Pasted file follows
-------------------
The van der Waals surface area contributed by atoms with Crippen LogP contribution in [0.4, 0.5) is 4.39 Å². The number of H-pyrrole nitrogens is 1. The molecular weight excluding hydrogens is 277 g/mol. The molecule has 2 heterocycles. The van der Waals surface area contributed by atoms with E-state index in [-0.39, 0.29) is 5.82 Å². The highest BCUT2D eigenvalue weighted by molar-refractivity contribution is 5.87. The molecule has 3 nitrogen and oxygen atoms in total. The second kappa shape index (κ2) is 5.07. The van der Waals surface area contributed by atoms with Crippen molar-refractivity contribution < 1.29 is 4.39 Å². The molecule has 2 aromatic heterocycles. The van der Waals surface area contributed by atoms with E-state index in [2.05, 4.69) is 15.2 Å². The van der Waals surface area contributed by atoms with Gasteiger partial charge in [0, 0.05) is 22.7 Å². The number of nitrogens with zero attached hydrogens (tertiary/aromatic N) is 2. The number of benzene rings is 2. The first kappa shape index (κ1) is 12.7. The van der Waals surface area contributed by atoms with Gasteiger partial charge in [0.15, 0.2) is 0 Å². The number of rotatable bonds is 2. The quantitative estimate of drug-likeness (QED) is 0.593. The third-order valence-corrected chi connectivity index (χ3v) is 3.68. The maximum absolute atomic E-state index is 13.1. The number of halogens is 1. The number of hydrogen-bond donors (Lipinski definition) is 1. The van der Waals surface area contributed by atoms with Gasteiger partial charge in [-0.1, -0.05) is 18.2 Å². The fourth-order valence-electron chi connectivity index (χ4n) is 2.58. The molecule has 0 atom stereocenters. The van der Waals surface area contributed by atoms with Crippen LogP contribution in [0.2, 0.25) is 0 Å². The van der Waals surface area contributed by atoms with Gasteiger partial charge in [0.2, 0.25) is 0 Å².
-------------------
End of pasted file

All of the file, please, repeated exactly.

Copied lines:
The van der Waals surface area contributed by atoms with Crippen LogP contribution in [0.4, 0.5) is 4.39 Å². The number of H-pyrrole nitrogens is 1. The molecular weight excluding hydrogens is 277 g/mol. The molecule has 2 heterocycles. The van der Waals surface area contributed by atoms with E-state index in [-0.39, 0.29) is 5.82 Å². The highest BCUT2D eigenvalue weighted by molar-refractivity contribution is 5.87. The molecule has 3 nitrogen and oxygen atoms in total. The second kappa shape index (κ2) is 5.07. The van der Waals surface area contributed by atoms with Crippen molar-refractivity contribution < 1.29 is 4.39 Å². The molecule has 2 aromatic heterocycles. The van der Waals surface area contributed by atoms with E-state index in [2.05, 4.69) is 15.2 Å². The van der Waals surface area contributed by atoms with Gasteiger partial charge in [0, 0.05) is 22.7 Å². The number of nitrogens with zero attached hydrogens (tertiary/aromatic N) is 2. The number of benzene rings is 2. The first kappa shape index (κ1) is 12.7. The van der Waals surface area contributed by atoms with Gasteiger partial charge in [0.15, 0.2) is 0 Å². The number of rotatable bonds is 2. The quantitative estimate of drug-likeness (QED) is 0.593. The third-order valence-corrected chi connectivity index (χ3v) is 3.68. The maximum absolute atomic E-state index is 13.1. The number of halogens is 1. The number of hydrogen-bond donors (Lipinski definition) is 1. The van der Waals surface area contributed by atoms with Gasteiger partial charge in [-0.1, -0.05) is 18.2 Å². The fourth-order valence-electron chi connectivity index (χ4n) is 2.58. The molecule has 0 atom stereocenters. The van der Waals surface area contributed by atoms with Crippen LogP contribution in [0.2, 0.25) is 0 Å². The van der Waals surface area contributed by atoms with Gasteiger partial charge in [0.2, 0.25) is 0 Å².